Guest Post: Wine Making in the USA: Idaho’s Ste. Chapelle Winery

Wine Making in the USA: Idaho’s Ste. Chapelle Winery

Topped only by the iconic wine producing nations of France, Italy, and Spain the United States of America is the fourth largest wine producing country in the world. At the mention of American wines your mind may naturally go to the great state of California, and rightfully so. With over 89% of all American wines being produced in California it’s easy to assume that the state is the origin for all American wine, but to assume that is to overlook the great wines from other states.

Today I’d like to give a brief history of wine production in Idaho, some background on the Ste. Chapelle winery (the largest in Idaho), and a quick opinion of my favorite Ste. Chapelle wine, the Soft Red, that I last had after a nice game of golf in Branson, MO at Thousand Hills.

Whether you’re traveling through or near the state of Idaho, the Ste. Chapelle winery and the wine producing region of southwestern Idaho is definitely worth checking out.

Wine Production in Idaho

Idaho joined the USA as the 43rd state, and is situated in a region known as the Pacific Northwest. Wine production in Idaho goes back more than one hundred years, with the first vineyards planted in the 1860s, about thirty years before Idaho became a legitimate state in July of 1890. Wine is mainly produced in Idaho’s southwestern region known as “Sunny Slope,” which is fed by the mighty Snake River.

Idaho is most known for its cooler climate white wine varietals like Chenin blanc, Riesling, Gewürztraminer, and Chardonnay although there has recently been a push to produce more red wine varieties like Merlot and Syrah. Idaho’s sometimes early and often cold winter also allows the state to produce specialty ice wines which require the grapes be frozen while still attached to the vine, and allow for an incredibly sweet wine.

In addition to the grape types listed above Idaho also produces a plethora of other grapes including: Cabernet Franc, Cabernet Sauvignon, Lemberger, Malbec, Muscat Canelli, Orange Muscat, Petit Verdot,Pinot Gris, Pinot Noir, Sauvignon Blanc, Semillon, Viognier, Zinfandel, and Zweigelt.

Ste. Chapelle Winery

Ste. Chapelle WineryThe largest winery in Idaho is known as Ste. Chapelle. This winery is located in “Sunny Slope” and sits atop “Winery Hill.” The winery was founded by the Symms family in 1976 and named Ste. Chapelle Winery after King Louis IX’s beautiful 13th century court chapel known as La Sainte Chapelle located in Paris, France.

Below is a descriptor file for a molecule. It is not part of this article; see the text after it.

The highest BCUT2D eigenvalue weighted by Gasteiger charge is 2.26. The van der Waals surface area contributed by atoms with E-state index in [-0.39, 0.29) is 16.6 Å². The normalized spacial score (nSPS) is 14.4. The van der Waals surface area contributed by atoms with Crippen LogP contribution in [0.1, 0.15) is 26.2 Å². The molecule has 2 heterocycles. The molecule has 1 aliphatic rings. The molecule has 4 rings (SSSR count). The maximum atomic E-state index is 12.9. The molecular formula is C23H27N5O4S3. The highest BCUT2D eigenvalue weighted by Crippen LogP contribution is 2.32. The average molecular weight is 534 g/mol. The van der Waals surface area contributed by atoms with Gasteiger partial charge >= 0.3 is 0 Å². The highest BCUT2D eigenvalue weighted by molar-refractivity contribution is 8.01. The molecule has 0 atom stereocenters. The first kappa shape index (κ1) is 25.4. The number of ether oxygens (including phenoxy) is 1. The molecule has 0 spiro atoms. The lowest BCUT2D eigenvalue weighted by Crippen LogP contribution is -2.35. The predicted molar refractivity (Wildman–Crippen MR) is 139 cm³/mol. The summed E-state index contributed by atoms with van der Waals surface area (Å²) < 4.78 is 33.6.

The winery is beautifully constructed, and offers guests a throwback to the olden days of quality artistic construction with its elegant vaulted ceiling and wooden beam construction. The lofty cathedral-style windows offer natural lighting that provides visitors with bright, cheery warmth from the southwestern Idaho sun.

Ste. Chapelle was created to be a small winery, but high demand for its quality wines helped it grow quickly into Idaho’s largest winery, capable of producing 130,000 cases per annum.

Ste. Chapelle’s Soft Red

Although I wouldn’t classify myself as an avid wine connoisseur, or even that knowledgeable, what I can tell you is that I absolutely love Ste. Chapelle’s Soft Red wine. Generally held in storage for two years before release, Soft Red is a wonderfully pleasing mix of raspberries, plums, Bing cherries, and licorice. With just the right level of sweetness as to not overwhelm, Soft Red is well suited for any casual event. Not only that, but it is the perfect wine to serve well-chilled on warm to hot summer days. For a winning combination I like to pair Soft Red with grilled salmon or barbecued pork chops, and a dessert consisting of fresh fruit and assorted cheeses.

If you’d like to learn more about the Ste. Chapelle winery, or Idaho wines in general, you can visit the Idaho Wine Commission at

Photo credit: Dave Baker CC

About the Author:

David Bryce is an online publisher and blogs on the topics of golf, travel, and vacations.


8 comments on “Guest Post: Wine Making in the USA: Idaho’s Ste. Chapelle Winery”

  1. wineking3 wineking3 Reply

    Never had wine from Idaho. Great guest post. It’s so nice to see that your blog has such a big community and that they contribute content.
    Will ask my local wine shop if they can get me some wine from Idaho. Maybe from Ste Chapele Winery 🙂

    • vino in love Reply

      Thank you so much! I haven’t tried wine from Idaho either but I’m looking forward to do so. Will be unlikely though since most US wine in Germany comes from California.

  2. winetalks winetalks Reply

    I’ve tasted wine from St Chapelle before. It was alright but to be honest wine from oregon or from california tastes a little bit better.
    Nice guest post. What’s next weeks topic?

      • theducksong Reply

        Hmm i think that this week’s topic is rather boring. Never heard of wine from Idaho and to be honest, I’m not really interested in it..
        Next week’s topic sounds better!

        • vino in love Reply

          Well I thought the topic might interest some of my readers. Thanks for letting me know that the topic didn’t interest you that much. I’ll try to pick other topics for future guest posts.

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